ICMA Censures, Bars Walker for Ethics Violations

University City's city manager is barred from future membership in the organization.

The International City/County Management Association (ICMA) has censured University City's City Manager Lehman Walker and barred him from future membership.

The decision was made by the ICMA executive board at its Feb. 25 meeting and announced via press release on Feb. 29. 

According to the ICMA, the "Board found that Mr. Walker violated Tenets 2, 3, and 4 of the ICMA Code of Ethics. While working for another local government, Mr. Walker communicated with a council member and mayoral candidate about city business; made comments criticizing the University City manager’s performance; and did not inform the University City manager about the discussions. Mr. Walker also sent his résumé to the mayoral candidate shortly before the election. Finally, Mr. Walker failed to fulfill his ethical obligation to serve a two‐year tenure by resigning from his position after nine months to take the position as city manager in University City."

Walker on Feb. 17. He cited budgetary reasons for his departure from the organization. 

"The ICMA decision is a conclusive example of why I recently resigned from this voluntary organization," Walker told Patch Wednesday. "Not only is the Board’s action politically motivated, it is driven by an interpretation of a so called Code that is simply used to protect certain members. I have already confirmed my resignation from the association since there is no job requirement that I belong. This type of political activity is contrary to my personal rights. I see no future value of the association for me personally or for University City at a cost of $1,100 per year. I can understand why only one in five city managers chooses to belong to this organization."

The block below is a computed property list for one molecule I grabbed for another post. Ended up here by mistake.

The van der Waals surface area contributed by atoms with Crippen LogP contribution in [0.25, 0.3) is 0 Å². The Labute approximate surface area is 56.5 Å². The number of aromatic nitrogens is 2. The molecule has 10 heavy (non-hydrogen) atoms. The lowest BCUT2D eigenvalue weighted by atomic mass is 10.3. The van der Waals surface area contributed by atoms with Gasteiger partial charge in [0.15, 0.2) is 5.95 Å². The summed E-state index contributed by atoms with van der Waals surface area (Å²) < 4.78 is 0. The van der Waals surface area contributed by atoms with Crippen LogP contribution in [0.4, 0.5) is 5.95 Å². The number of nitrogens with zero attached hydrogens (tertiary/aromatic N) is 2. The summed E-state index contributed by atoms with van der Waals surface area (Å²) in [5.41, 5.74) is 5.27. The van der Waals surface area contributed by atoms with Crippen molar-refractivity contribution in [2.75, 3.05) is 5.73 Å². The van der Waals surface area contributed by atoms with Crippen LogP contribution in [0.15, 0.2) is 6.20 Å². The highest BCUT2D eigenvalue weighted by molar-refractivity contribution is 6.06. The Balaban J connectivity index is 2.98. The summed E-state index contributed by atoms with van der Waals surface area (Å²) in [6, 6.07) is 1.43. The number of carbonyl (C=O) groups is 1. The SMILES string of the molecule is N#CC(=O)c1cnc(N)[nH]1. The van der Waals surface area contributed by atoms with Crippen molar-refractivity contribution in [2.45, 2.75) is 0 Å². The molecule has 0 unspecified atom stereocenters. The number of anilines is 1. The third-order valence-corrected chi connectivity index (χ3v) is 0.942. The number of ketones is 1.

The ICMA codes requires that members not have ongoing communications about local government matters with elected officials in another local government when there is an incumbent manager.

"At the first contact initiated by an elected official, a member should inform their colleague and then cease further communication with the elected official," the ICMA press release states. "Certainly, the member should not initiate the contact. Such ongoing communication, especially when it is unknown to the incumbent, can be disruptive to the administration of the organization and undermine the incumbent manager."

Walker came to U City in August of 2010 from Evanston, IL. He served as Evanston's director of community and economic development, according to KSDK.

Walker replaced former city manager Julie Feier. He previously had served almost 12 years as U City's director of community development before leaving in 2009 for Evanston.

The ICMA Code of Ethics recommends a city manager serving two years in order to render a professional service to a local government. The ICMA board concluded that Walker lacked sufficient justification to leave his position in Evanston early.

Mayor Shelley Welsch issued the following statement on the announcement: